NDA Grant 2020 report: novel treatments for Darier disease
Philip Curman
Karolinska Institutet, Department of Medicine, Solna, Dermatology Division, and Karolinska University Hospital, Dermato-Venereology Clinic, Stockholm, Sweden

Darier disease (DD) is a severe form of blistering anomaly of the skin typified by warty papules, plaques and a foul odour arising from them; it affects 1 in 30 000-50 000 individuals. DD is caused by mutations in the ATP2A2 gene that encodes for the sarco/endo-plasmic reticulum calcium ATPase (SERCA2). SERCA2 maintains endoplasmic reticulum (ER) calcium homeostasis, which is critical for proper cellular function. SERCA2 dysfunction in DD was previously shown to cause ER stress, a cellular process that may lead to cell death and compromised ER function. Today, severe DD is treated with oral retinoids, though most patients discontinue the treatment in the long term due to side effects. Also, this treatment does not target the disease mechanism. Thus, no satisfactory treatment for DD exists.

We have established several functioning keratinocyte models for DD and have begun testing drugs with the potential of directly targeting the disease mechanism of DD. Several laboratory techniques including live cell confocal microscopy imaging, cell survival assays, Western blotting, RT-qPCR, siRNA knock-down techniques, dispase mechanical dissociation assay, SERCA mutant proteins etc. are used. The project is still ongoing, and results thus far looks promising. The results have also been instrumental in receiving a grant from The Swedish Research Council (Vetenskapsr├ądet, VR) for an investigator-initiated clinical trial that is planned to start shortly.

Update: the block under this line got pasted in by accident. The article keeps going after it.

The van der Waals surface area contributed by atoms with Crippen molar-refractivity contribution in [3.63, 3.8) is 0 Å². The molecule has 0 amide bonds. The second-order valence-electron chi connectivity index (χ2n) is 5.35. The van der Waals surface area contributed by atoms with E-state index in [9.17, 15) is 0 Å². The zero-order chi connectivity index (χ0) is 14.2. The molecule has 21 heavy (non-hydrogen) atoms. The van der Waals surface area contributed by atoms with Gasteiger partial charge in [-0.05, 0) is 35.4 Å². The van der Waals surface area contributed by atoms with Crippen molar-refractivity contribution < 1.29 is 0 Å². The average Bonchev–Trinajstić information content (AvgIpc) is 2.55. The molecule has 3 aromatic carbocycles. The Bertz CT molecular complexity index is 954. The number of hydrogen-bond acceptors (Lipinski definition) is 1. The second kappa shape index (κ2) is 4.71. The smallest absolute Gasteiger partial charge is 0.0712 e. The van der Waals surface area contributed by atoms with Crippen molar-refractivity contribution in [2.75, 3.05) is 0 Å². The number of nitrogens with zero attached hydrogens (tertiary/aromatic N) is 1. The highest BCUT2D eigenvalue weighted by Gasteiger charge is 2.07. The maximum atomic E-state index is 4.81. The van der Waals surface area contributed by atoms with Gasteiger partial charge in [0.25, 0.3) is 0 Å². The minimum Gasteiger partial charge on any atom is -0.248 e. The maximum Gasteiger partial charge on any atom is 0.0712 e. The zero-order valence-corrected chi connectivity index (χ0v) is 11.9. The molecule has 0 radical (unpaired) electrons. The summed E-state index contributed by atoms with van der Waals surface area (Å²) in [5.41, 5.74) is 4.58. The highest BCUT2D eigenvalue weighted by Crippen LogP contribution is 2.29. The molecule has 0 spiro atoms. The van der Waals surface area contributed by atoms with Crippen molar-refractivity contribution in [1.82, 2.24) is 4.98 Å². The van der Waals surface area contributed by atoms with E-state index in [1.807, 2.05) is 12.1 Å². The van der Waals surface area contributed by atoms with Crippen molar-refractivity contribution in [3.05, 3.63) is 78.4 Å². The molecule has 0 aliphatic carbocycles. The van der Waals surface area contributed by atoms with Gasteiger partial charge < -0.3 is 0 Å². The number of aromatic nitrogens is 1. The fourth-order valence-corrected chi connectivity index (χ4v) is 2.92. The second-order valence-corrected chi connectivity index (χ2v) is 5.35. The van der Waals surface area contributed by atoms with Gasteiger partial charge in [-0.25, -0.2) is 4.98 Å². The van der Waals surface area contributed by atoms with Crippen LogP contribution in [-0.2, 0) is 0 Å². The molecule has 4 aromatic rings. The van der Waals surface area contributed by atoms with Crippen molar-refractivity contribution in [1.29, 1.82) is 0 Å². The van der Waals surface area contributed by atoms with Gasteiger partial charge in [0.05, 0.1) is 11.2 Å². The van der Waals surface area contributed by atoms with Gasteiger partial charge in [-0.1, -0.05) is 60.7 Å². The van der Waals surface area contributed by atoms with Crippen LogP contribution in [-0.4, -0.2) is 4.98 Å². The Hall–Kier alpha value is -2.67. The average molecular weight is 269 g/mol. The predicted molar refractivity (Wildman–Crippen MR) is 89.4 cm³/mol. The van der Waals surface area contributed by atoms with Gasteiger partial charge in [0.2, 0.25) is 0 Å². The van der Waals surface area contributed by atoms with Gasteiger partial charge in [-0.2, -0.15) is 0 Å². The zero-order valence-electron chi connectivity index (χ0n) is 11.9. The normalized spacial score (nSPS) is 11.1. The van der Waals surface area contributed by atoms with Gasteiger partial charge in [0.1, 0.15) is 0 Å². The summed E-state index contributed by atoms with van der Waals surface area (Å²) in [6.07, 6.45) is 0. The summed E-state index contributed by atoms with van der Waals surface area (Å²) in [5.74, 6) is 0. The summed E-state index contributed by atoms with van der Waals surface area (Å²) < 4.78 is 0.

The 2020 NDA grant aided in the process by providing time in the lab to do the necessary background work to create the functioning cellular models for the evaluation of targeted treatments for DD. We hope that the results will ultimately lead to new, effective treatments for this group of patients.

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